In United States v. Wiest, No. 200700024 (N.M. Ct. Crim. App. Jul. 31, 2007), the NMCCA was faced with a case that had taken 2,734 days (about 90 months, or 7 1/2 years) from announcement of sentence until docketing at the court. That's right, docketing, not decision by the AFCCA. The sentence was adjudged on 2 August 1999. From sentence announcement to decision was two days short of 8 years.
A military judge sitting as a general court-martial convicted the appellant, pursuant to his pleas, of thirteen specifications of larceny and three specifications of forgery, in violation of Articles 121 and 123, Uniform Code of Military Justice, 10 U.S.C. §§ 921 and 923. The appellant was sentenced to confinement for thirty months, forfeiture of all pay and allowances, reduction to pay grade E-1, and a dishonorable discharge.The court first examines the appellant's sentence and determines it is not unduly severe and in fact "richly warranted." The court explains its decision by quoting United States v. Usry, 9 M.J. 701, 703 (N.C.M.R. 1980) (internal citation omitted.
Larceny is commonly recognized at common law as a serious felony crime. . . . Larceny crimes strike at the very heart of society's ability to exist as a community, and this is certainly no less important in a military community. It is commonly recognized that the crime of larceny against a fellow service member takes on even more significance in the military community where the very lives of men at arms often rest upon the complete trust and confidence of their fellow combatants. This trust is emphasized and nurtured in the United States Marine Corps from a Marine's first experiences in bootcamp and throughout his Marine Corps career. Basic to this philosophy is an expectation that your batterymate will not steal from you.The court then examines the claim of post-trial and appellate delay. It finds the 7 1/2 years to be facially unreasonable and then examines the Barker v. Wingo factors. The NMCCA finds the length of the delay and the reasons for the delay favor the appellant. But the appellant apparently did not complain until he filed his appellate brief and there is no evidence the appellant suffered any prejudice. After balancing the factors, the court concluded there was no due process violation.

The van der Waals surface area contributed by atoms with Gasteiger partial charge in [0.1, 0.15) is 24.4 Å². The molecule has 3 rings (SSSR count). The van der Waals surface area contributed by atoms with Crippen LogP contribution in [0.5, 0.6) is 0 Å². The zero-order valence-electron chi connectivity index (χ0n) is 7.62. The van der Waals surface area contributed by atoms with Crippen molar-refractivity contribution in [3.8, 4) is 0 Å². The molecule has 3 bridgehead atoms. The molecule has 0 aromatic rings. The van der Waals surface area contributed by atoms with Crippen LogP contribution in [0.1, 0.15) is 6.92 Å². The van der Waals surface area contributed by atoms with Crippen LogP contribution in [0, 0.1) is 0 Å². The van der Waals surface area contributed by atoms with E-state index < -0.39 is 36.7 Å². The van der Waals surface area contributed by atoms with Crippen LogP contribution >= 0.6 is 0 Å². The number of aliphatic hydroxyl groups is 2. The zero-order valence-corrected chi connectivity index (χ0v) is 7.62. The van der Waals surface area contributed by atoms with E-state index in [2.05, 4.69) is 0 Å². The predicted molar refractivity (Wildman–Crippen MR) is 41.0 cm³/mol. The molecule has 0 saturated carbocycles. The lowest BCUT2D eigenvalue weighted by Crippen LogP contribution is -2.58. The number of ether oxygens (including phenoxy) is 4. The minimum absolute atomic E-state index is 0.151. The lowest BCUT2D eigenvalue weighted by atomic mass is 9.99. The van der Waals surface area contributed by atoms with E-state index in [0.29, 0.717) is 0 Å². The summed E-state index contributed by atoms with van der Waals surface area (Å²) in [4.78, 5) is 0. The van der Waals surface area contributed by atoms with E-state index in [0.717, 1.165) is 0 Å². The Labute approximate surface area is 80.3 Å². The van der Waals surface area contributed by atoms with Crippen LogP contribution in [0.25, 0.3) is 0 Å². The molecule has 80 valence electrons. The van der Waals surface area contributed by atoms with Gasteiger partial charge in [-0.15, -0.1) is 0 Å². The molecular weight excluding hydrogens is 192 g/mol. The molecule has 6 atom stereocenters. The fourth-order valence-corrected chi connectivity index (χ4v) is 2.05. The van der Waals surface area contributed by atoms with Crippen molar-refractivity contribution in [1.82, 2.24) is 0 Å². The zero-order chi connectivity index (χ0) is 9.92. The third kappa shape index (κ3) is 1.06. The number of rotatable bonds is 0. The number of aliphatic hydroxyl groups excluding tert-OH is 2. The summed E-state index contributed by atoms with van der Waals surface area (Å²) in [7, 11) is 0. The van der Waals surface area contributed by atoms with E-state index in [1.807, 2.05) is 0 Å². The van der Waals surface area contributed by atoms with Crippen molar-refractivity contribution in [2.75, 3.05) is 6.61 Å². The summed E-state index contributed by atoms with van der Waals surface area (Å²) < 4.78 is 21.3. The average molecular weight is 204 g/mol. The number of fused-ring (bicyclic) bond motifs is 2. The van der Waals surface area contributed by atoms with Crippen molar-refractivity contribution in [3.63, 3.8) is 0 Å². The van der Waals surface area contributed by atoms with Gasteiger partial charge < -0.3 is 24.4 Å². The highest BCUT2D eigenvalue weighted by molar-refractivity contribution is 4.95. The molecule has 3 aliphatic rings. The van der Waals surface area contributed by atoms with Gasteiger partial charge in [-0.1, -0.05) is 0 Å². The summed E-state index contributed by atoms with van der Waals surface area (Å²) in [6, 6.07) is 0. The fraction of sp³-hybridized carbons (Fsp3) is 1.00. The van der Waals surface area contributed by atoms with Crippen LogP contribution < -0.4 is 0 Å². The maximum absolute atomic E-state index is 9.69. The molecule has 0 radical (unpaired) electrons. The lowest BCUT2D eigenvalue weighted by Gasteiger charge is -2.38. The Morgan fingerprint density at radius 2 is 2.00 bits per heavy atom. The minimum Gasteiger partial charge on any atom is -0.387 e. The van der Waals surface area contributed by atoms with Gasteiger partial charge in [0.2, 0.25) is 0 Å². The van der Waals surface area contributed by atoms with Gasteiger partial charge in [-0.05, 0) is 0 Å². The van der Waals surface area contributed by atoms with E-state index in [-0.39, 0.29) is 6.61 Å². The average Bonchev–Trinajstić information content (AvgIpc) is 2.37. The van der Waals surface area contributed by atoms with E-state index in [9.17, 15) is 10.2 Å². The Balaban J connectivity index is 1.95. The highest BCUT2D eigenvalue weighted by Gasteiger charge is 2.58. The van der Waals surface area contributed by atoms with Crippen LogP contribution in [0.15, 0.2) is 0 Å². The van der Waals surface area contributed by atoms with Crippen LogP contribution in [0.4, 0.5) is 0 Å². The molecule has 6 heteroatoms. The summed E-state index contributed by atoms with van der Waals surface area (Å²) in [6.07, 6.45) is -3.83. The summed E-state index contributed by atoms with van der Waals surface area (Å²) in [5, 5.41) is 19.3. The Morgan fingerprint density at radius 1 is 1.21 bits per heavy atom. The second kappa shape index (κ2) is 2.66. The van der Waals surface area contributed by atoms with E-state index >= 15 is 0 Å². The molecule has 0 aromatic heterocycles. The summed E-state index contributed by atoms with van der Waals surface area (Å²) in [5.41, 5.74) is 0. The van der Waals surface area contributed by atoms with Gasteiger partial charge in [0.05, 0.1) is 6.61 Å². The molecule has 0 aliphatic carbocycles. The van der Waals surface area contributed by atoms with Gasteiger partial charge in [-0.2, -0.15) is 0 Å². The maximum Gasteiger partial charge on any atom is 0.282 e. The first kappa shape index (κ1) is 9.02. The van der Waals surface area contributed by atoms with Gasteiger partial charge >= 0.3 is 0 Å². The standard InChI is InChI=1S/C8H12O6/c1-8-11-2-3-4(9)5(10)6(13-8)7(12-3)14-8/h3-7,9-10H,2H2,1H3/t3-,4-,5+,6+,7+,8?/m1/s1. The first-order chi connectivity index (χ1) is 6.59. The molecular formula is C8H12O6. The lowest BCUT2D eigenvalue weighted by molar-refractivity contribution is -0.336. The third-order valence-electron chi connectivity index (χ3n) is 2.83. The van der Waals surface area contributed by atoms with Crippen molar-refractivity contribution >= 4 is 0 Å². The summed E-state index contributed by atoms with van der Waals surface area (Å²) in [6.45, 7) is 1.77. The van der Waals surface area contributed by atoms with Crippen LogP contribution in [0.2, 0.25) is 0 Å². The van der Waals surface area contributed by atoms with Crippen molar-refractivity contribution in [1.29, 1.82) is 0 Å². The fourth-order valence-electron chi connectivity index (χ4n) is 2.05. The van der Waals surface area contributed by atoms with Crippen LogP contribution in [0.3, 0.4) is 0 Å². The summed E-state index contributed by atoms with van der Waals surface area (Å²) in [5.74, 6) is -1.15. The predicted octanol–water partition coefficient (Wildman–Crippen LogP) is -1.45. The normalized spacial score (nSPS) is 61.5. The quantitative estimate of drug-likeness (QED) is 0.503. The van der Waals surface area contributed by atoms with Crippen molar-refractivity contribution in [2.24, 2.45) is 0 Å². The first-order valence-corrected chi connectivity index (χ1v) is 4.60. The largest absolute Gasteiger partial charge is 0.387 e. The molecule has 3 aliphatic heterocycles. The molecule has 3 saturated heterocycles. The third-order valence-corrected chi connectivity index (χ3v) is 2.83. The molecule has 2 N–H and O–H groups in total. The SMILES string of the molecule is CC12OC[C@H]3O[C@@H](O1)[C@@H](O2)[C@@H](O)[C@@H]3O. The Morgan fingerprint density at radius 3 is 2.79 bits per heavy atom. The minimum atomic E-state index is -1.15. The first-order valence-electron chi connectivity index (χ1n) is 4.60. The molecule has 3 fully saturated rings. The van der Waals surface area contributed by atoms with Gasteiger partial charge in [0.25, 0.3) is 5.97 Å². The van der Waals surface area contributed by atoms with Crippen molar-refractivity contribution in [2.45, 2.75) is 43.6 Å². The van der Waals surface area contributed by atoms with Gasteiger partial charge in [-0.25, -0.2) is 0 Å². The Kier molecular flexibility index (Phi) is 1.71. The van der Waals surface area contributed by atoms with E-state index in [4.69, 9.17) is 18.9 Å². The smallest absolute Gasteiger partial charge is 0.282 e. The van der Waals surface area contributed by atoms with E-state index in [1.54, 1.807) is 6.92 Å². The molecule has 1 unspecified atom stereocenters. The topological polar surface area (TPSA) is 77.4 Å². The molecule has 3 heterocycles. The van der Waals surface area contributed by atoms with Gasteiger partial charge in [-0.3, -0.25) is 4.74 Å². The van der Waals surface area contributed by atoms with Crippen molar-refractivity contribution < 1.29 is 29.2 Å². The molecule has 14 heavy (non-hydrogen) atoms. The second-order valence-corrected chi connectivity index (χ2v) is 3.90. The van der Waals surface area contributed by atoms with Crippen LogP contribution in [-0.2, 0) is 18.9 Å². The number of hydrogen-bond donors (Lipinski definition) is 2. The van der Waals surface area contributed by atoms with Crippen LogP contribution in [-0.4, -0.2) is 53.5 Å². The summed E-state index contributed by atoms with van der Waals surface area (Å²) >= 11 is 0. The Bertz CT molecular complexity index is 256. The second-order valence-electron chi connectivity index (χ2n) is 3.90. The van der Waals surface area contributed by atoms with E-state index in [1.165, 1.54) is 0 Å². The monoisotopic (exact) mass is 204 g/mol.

And finally, the court considers whether it should exercise its Article 66(c) power to reassess the sentence to give the appellant some relief. The court states that the only meaningful relief available for them to give is to disapproved the DD. They refuse to do that because it "would be an undeserved windfall for the appellant and disproportionate to any possible harm the appellant suffered as a result of the post-trial delay."
In United States v. Toohey, 63 M.J. 353, 362 (C.A.A.F. 2006), the CAAF stated that: Absent prejudice, this Court "will find a due process violation only when, in balancing the three other factors, the delay is so egregious that it would adversely affect the public’s perception of the fairness and integrity of the military justice system.” Isn't 7 1/2 years so egregious that it adversely affects the public's perception of the fairness and integrity of the military justice system? But what the CAAF giveth in one hand it taketh away with the other. If there is a violation of due process then you look to see if the violation was harmless beyond a reasonable doubt. United States v. Allison, 63 M.J. 365, 370-71 (C.A.A.F. 2006). Thus, you seem to be back to the question of prejudice
Although I think the CAAF's heart may have been in the right place in trying to force the military to get accuseds the expeditious post-trial and appellate review of their cases they deserve, I believe the court's resolution of the problem is not well thought out.
Article 59(a) states that: "A finding or sentence of a court-martial may not be held incorrect on the ground of an error of law unless the error materially prejudices the substantial rights of the accused." How can CAAF suggest that relief is necessary if there is no prejudice. And if there is such a thing as a due process violation if the delay is so egregious it affects the perception of the military justice system, how can a court grant relief when affecting the perception of military justice does not necessarily materially prejudice the substantial rights of the accused."
I also think the situation may be exacerbated by Article 58a and 58b. Article 58a provides that "Unless otherwise provided in regulations to be prescribed by the Secretary concerned, a court-martial sentence of an enlisted member in a pay grade above E-1, as approved by the convening authority, that includes" a punitive discharge, confinement or hard labor without confinement automatically reduces that member to pay grade E-1, effective on the date of that approval. Article 58b provides among other things that a sentence to more than 6 months confinement leads to automatic forfeiture of pay.
Although the NMCCA did not explain why the only meaningful relief would be disapproval of the DD, I take it that it stems from the Article 58a automatic reduction to E-1 and the Article 58b automatic forfeitures. Otherwise, I see no reason the court could not have crafted some relief by disapproving some or all of the forfeitures and some or all of the appellant's reduction in grade. Is there some case or rule that says the CCAs can't mess with automatic reduction or forfeitures?
I believe the delay in Lance Corporal Wiest's case is egregious and outrageous and he deserves some relief. But I don't see how CAAF can order a remedy under the statutory authority under which it operates. Fixing this problem needs congressional action.